This year is the 100th anniversary of the March First Independence Movement. A hundred years ago, 33 representatives read the Proclamation of Korean Independence in order to gain the independence of Korea by resisting Japan. Also, many independence fighters fought for the independence of Korea. There is a musical The UOS Times would like to introduce. It is about one independence fighter Ahn Jung-geun, which was made to commemorate his death. The title of musical is Hero and it is about his life. Ahn Jung-geun was a patriotic martyr who killed Ito Hirobumi, the head of Japan in the Japanese colonial period, for the independence. As stated above, this year is not only the 100th anniversary of the March First Independence Movement, but also the 10th anniversary of the musical Hero. For these reasons, The UOS Times watched the musical Hero and introduces it to our readers.
Records of the Musical Hero
The musical Hero began to perform in 2009 to commemorate the 100th anniversary of Ahn Jung-geun’s death. The musical Hero was performed for the first time in the presence of Ahn Jung-geun’s descendants. Since its premiere, the musical Hero won major awards at various musical awards. For example, the musical Hero won The Best Creative Musical Award at the 4th Musical Awards in 2010. Also, the musical actor Jung Sung-hwa, who acted as Ahn Jung-geun, won The Best Actor Award through this musical. Including these awards, the musical Hero received total 18 awards since its premiere and was honored as a single creative musical that won the most awards. Additionally, the musical Hero was ranked the first in ticket sales in the creative musical category. To sum up, the musical Hero can be called as a successful musical not only in its quality, but also in its box office hit.
Features of the Musical Hero
The musical Hero comprises of stories of how Ahn Jung-geun sniped at Ito Hirobumi and the subsequent execution of his death penalty. The musical makes its story richer by showing virtual characters, leading to a more dramatic musical. Through the virtual characters, audiences can see new stories between Ahn Jung-geun and the virtual characters. Therefore, even Koreans who know his life story only briefly can also enjoy the musical Hero.
The element that cannot be missed in a musical is the “numbers” which mean musical songs. In a musical, the numbers sometimes replace the dialogues. Then, they are accompanied by live music from the orchestra, giving a grand impression throughout the stage. The live music of the orchestra makes the audiences feel what the characters are feeling at that moment such as fear, solemnity, and sorrow. Through the features of the musical in which the numbers replace the dialogues, audiences can effectively empathize with the feelings of characters together with the dialogues that are delivered by the actors. Here are the numbers of the musical Hero that The UOS Times was impressed with.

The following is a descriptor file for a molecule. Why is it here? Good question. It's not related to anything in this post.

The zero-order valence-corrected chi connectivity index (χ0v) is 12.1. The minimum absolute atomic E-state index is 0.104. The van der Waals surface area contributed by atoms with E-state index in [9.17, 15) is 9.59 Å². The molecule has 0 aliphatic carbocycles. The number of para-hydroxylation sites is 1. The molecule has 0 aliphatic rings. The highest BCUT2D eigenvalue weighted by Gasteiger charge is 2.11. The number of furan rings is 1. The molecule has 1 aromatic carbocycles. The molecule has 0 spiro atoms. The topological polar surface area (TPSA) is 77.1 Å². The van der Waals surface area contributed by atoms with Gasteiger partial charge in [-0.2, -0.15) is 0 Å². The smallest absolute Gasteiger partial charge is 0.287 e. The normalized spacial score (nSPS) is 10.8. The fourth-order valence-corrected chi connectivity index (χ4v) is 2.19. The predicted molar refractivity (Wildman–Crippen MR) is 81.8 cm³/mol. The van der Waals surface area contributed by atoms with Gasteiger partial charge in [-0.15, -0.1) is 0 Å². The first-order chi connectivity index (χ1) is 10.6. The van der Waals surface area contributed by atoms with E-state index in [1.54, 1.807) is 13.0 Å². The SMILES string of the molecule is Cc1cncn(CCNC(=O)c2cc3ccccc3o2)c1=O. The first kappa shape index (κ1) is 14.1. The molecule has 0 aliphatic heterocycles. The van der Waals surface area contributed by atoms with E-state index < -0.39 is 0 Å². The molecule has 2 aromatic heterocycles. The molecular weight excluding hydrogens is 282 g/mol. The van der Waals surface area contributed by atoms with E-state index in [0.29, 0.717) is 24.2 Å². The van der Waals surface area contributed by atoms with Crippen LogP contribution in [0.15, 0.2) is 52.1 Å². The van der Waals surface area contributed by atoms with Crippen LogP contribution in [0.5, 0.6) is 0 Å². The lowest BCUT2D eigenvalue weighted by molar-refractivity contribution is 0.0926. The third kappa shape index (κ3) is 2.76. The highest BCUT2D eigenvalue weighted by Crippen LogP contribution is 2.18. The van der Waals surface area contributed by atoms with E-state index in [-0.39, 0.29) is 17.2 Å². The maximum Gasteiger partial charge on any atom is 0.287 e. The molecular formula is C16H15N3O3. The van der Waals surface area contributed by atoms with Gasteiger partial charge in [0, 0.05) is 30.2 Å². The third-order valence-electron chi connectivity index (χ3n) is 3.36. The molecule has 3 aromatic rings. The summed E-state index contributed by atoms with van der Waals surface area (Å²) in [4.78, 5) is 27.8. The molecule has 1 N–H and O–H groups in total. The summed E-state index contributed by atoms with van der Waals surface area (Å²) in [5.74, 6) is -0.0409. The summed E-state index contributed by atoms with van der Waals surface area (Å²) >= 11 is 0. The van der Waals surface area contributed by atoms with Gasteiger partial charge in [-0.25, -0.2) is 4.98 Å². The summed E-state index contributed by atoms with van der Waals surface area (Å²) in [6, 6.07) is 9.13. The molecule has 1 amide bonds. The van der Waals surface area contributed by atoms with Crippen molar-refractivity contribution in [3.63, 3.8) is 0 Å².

Numbers of the Musical Hero
The number I Remember You is a song by Seol-hui, the last maid of honor of Empress Myeongseong. When she was nine years old, she saw the Eulmi Incident, where Empress Myeongseong was murdered by the Japanese assassins. Having survived alone in this incident, she sings with determination to revenge on Japan with a longing for the Empress. One of the lyrics, “I cannot forget you in my dreams and I can still remember that day when I close my eyes,” shows that she still missed Empress Myeongseong even when she became an adult. This scene where Seol-hui continues her songs with crying brings sorrow and anger at the same time.
Another number is Who Is Guilty by Ahn Jung-geun. This number is already famous and some parodies came out. Ahn Jung-geun, who shot Ito Hirobumi, sings at the trial in a Japanese court. In the song, he says, “I want to reveal why I killed Ito Hirobumi,” and points out 15 reasons why he had to kill Ito. However, Ahn Jung-geun got sentenced to death while the Japanese who assassinated Empress Myeongseong were sentenced innocent. He announces the unfairness of the Japanese law and the song is concluded by saying, “Please let the world know their hypocrisy and our truth.” After the song was over, the cheers of the audience were tremendous. It is obvious that all the audience felt pleasure with this song.
Scenes of the Musical Hero
The musical Hero is also remarkable in directing, especially in the chase scenes. In the scene where the Japanese army chase the Independents, the background and the stage move with the people, to make it look like they are actually running around the city. It adds synchronized dance moves and gives the audience a pleasure to watch. In another chase scene, No Emergency Exit, the Independence army and the Japanese army cross each other closely. This exquisiteness gives the audience tension. The red light of the Japanese and the blue light of the Independents intersect and express dynamism, which cannot be forgotten in the musical Hero.
When the musical was over, it was hard to bear the tears after seeing the efforts and sacrifices of the independence fighters. As this year marks the 100th anniversary of the March First Independence Movement, The UOS Times hope that readers remember to honor the independents’ sacrifices and appreciate them by watching such a magnificent work, the musical Hero. Seeing the life of the Independents through the musical, it would make you think more about our history, how tough it was for our nation to gain independence, and the bravery of the Independents.